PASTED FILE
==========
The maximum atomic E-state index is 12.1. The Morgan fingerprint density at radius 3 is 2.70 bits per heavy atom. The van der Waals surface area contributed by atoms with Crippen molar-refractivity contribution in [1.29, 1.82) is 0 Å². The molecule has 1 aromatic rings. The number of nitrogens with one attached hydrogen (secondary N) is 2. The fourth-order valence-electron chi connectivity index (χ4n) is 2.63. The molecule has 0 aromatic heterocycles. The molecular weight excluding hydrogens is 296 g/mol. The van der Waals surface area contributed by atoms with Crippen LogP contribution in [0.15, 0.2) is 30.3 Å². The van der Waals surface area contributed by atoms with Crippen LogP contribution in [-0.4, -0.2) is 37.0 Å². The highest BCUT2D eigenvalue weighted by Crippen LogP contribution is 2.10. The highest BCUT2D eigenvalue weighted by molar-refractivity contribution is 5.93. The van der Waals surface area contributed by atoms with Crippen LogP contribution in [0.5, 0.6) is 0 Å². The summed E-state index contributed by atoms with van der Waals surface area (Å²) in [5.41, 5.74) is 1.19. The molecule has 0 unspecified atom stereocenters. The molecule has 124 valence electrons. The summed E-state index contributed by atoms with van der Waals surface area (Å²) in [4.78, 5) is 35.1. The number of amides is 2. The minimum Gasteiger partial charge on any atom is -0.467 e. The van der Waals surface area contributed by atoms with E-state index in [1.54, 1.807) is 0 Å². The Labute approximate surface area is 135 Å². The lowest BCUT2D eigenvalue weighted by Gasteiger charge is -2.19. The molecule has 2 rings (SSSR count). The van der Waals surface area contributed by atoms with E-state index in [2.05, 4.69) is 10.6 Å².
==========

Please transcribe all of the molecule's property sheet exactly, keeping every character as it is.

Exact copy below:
The maximum atomic E-state index is 12.1. The Morgan fingerprint density at radius 3 is 2.70 bits per heavy atom. The van der Waals surface area contributed by atoms with Crippen molar-refractivity contribution in [1.29, 1.82) is 0 Å². The molecule has 1 aromatic rings. The number of nitrogens with one attached hydrogen (secondary N) is 2. The fourth-order valence-electron chi connectivity index (χ4n) is 2.63. The molecule has 0 aromatic heterocycles. The molecular weight excluding hydrogens is 296 g/mol. The van der Waals surface area contributed by atoms with Crippen LogP contribution in [0.15, 0.2) is 30.3 Å². The van der Waals surface area contributed by atoms with Crippen LogP contribution in [-0.4, -0.2) is 37.0 Å². The highest BCUT2D eigenvalue weighted by Crippen LogP contribution is 2.10. The highest BCUT2D eigenvalue weighted by molar-refractivity contribution is 5.93. The van der Waals surface area contributed by atoms with Crippen LogP contribution in [0.5, 0.6) is 0 Å². The summed E-state index contributed by atoms with van der Waals surface area (Å²) in [5.41, 5.74) is 1.19. The molecule has 0 unspecified atom stereocenters. The molecule has 124 valence electrons. The summed E-state index contributed by atoms with van der Waals surface area (Å²) in [4.78, 5) is 35.1. The number of amides is 2. The minimum Gasteiger partial charge on any atom is -0.467 e. The van der Waals surface area contributed by atoms with E-state index in [1.54, 1.807) is 0 Å². The Labute approximate surface area is 135 Å². The lowest BCUT2D eigenvalue weighted by Gasteiger charge is -2.19. The molecule has 2 rings (SSSR count). The van der Waals surface area contributed by atoms with E-state index in [2.05, 4.69) is 10.6 Å².